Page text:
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Maquiladoras and Informality: A Mixed Blessing

  • Benedikt Heid
  • Mario Larch
  • Alejandro Riaño

Mexico experienced a tremendous expansion of its export-processing maquila sector during the 1990s. At the same time, a large proportion of its labor force remains employed in the informal sector. Since one of the main objectives of the maquiladora program was to increase formal employment, we study how the rapid increase in maquiladora activity has affected labor market outcomes in Mexico. We develop a heterogeneous firm model with imperfect labor markets that captures salient features of the Mexican economy such as the differences between maquila and non-maquila manufacturing plants and the existence of an informal sector. We calibrate the model's parameters to match key cross-sectional moments characterizing the Mexican economy. Our quantitative model indicates that the expansion of the maquila sector during the 1990s produced an increase in informality of 0.9% and a reduction in the skill premium and overall welfare of 2.7% and 3.7%, respectively. A counterfactual experiment in which we shut down the informal sector completely results in a reduction of Mexican welfare of 33.5% relative to the equilibrium with an informal sector.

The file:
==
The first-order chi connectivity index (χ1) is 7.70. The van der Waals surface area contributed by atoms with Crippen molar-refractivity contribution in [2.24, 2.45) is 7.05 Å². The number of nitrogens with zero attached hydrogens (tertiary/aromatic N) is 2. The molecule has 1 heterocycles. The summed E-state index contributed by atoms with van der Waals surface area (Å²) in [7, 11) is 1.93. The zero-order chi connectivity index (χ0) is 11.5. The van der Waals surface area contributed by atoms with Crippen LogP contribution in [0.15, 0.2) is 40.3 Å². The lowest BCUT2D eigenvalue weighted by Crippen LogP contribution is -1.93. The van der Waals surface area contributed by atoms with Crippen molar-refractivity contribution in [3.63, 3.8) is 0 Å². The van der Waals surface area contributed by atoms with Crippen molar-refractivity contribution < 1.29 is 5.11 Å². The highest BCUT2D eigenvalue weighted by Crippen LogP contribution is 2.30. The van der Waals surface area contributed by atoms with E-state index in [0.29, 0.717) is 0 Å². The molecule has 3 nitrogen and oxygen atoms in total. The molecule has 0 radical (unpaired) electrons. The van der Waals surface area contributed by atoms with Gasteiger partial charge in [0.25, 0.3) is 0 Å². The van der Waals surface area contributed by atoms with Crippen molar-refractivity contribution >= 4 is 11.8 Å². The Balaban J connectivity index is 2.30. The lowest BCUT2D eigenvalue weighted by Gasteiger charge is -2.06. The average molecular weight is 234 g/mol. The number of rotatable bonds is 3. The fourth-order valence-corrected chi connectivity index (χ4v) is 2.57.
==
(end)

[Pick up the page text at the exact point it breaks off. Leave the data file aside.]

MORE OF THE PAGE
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Paper provided by CESifo Group Munich in its series CESifo Working Paper Series with number 3689.

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Date of creation: 2011
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Handle: RePEc:ces:ceswps:_3689
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